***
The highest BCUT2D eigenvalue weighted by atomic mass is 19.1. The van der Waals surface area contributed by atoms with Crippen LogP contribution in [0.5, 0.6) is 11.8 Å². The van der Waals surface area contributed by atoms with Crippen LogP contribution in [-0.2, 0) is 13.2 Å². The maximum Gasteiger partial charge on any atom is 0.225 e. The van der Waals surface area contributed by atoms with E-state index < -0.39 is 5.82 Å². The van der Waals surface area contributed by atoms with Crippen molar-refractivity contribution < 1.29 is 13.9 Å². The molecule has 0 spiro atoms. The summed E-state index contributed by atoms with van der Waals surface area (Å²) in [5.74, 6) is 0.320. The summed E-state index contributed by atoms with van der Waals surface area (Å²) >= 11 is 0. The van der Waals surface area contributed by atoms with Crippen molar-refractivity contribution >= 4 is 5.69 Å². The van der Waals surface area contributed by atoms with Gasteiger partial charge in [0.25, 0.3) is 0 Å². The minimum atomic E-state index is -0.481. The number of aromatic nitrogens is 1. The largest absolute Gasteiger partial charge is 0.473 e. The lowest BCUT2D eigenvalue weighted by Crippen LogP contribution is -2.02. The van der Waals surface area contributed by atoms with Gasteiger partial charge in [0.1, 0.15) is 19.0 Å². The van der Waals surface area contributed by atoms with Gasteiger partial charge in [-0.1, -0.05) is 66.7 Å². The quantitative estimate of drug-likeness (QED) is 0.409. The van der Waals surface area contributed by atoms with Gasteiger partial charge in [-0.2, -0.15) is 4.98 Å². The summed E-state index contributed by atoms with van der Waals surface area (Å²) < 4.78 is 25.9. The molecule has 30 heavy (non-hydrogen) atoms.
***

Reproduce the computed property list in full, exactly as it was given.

The highest BCUT2D eigenvalue weighted by atomic mass is 19.1. The van der Waals surface area contributed by atoms with Crippen LogP contribution in [0.5, 0.6) is 11.8 Å². The van der Waals surface area contributed by atoms with Crippen LogP contribution in [-0.2, 0) is 13.2 Å². The maximum Gasteiger partial charge on any atom is 0.225 e. The van der Waals surface area contributed by atoms with E-state index < -0.39 is 5.82 Å². The van der Waals surface area contributed by atoms with Crippen molar-refractivity contribution < 1.29 is 13.9 Å². The molecule has 0 spiro atoms. The summed E-state index contributed by atoms with van der Waals surface area (Å²) in [5.74, 6) is 0.320. The summed E-state index contributed by atoms with van der Waals surface area (Å²) >= 11 is 0. The van der Waals surface area contributed by atoms with Crippen molar-refractivity contribution >= 4 is 5.69 Å². The van der Waals surface area contributed by atoms with Gasteiger partial charge in [0.25, 0.3) is 0 Å². The minimum atomic E-state index is -0.481. The number of aromatic nitrogens is 1. The largest absolute Gasteiger partial charge is 0.473 e. The lowest BCUT2D eigenvalue weighted by Crippen LogP contribution is -2.02. The van der Waals surface area contributed by atoms with Gasteiger partial charge in [0.1, 0.15) is 19.0 Å². The van der Waals surface area contributed by atoms with Gasteiger partial charge in [-0.1, -0.05) is 66.7 Å². The quantitative estimate of drug-likeness (QED) is 0.409. The van der Waals surface area contributed by atoms with Gasteiger partial charge in [-0.2, -0.15) is 4.98 Å². The summed E-state index contributed by atoms with van der Waals surface area (Å²) < 4.78 is 25.9. The molecule has 30 heavy (non-hydrogen) atoms.